Entertainment

Brock Turner’s Victim, Who Wrote Of Her Horrifying Rape By A Dumpster In An Impact Statement, Is Publishing A Book

In 2015, the story of Stanford University student and rapist, Brock Turner’s sexual assault of an unconscious woman went viral. His victim had written a heart-rendering impact statement that went viral and dominated headlines for months and while it occurred just before the #Metoo movement, there’s no denying it has had a profound impact on the ways similar rape trials have been addressed since.  Turner was then charged after two Stanford graduate students witnessed the assault taking place while they were riding bicycles near the college campus. 

When the case drew nationwide attention, Turner’s victim remained unnamed. For the last three years, the sexual assault survivor had only been  known to the public as “Emily Doe.” Now, she’s releasing her first book and reclaiming not only her truth but her identity as well. 

In a profile published in the New York Times, “Emily Doe” wants you to know her real name: Chanel Miller.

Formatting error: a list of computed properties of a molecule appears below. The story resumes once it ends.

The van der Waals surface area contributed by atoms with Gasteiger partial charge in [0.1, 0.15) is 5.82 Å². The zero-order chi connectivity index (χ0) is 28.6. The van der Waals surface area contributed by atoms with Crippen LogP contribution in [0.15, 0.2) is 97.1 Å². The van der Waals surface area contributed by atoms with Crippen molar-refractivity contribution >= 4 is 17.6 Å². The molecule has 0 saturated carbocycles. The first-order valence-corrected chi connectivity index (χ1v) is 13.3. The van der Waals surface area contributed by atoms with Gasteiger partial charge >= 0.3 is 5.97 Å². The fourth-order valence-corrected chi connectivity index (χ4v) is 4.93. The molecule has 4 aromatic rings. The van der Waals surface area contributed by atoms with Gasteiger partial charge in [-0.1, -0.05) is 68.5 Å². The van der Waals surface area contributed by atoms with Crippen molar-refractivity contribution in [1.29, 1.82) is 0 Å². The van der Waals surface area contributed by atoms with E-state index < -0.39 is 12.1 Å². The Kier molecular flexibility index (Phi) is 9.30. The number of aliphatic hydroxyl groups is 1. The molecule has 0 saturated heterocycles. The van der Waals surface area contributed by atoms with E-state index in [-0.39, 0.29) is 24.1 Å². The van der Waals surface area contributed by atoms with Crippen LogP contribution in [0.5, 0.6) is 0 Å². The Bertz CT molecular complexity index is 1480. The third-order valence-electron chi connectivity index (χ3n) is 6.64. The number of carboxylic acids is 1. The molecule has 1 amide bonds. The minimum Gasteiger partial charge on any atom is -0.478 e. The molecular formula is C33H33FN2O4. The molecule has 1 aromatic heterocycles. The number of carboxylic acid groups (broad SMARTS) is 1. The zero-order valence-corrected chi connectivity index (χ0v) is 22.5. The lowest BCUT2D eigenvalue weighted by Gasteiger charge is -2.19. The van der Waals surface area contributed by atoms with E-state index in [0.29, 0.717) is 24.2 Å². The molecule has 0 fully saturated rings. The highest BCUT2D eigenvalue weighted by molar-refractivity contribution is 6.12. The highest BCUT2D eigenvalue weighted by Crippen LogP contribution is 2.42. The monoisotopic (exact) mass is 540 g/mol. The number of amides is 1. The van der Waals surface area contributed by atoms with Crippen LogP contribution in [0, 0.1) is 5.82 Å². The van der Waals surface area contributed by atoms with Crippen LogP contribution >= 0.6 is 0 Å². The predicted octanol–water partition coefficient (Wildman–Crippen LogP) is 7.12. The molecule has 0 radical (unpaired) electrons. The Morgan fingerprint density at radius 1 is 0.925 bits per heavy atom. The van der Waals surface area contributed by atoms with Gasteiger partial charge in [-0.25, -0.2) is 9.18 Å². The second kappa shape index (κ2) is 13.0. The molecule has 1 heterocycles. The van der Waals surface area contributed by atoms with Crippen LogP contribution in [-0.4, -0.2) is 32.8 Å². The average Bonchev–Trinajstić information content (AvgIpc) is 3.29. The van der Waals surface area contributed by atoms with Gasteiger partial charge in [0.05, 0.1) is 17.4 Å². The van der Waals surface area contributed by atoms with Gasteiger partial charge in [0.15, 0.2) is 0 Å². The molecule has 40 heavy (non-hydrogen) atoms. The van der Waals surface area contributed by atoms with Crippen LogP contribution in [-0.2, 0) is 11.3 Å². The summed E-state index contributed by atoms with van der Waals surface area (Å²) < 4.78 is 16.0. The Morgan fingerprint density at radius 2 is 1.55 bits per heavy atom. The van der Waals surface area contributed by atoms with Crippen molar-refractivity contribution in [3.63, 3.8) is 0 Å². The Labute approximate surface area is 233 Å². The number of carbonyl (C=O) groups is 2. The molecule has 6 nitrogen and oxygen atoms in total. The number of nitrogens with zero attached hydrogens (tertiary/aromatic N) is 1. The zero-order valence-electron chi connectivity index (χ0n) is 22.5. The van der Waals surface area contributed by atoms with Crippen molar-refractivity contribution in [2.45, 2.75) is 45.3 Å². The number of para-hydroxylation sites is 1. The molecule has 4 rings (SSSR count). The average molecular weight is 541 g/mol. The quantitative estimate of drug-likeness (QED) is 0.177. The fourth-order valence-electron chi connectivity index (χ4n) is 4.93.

(Photo Credit: New York Times)

According to the New York Times, Miller’s case made headlines after BuzzFeed had published the statement she read at the sentencing hearing for Brock Turner and essentially, that statement is what got her the book deal. The editor in chief of Viking, the book’s publisher, tells the NYT that she remembers being in her kitchen, reading “this incredible, riveting piece of work.” Afterward, a literary agent representing Miller contacted the EIC of Viking to say her client was interested in writing a book. Four years later, and Miller is now celebrating the publication of her first memoir, “Know My Name.”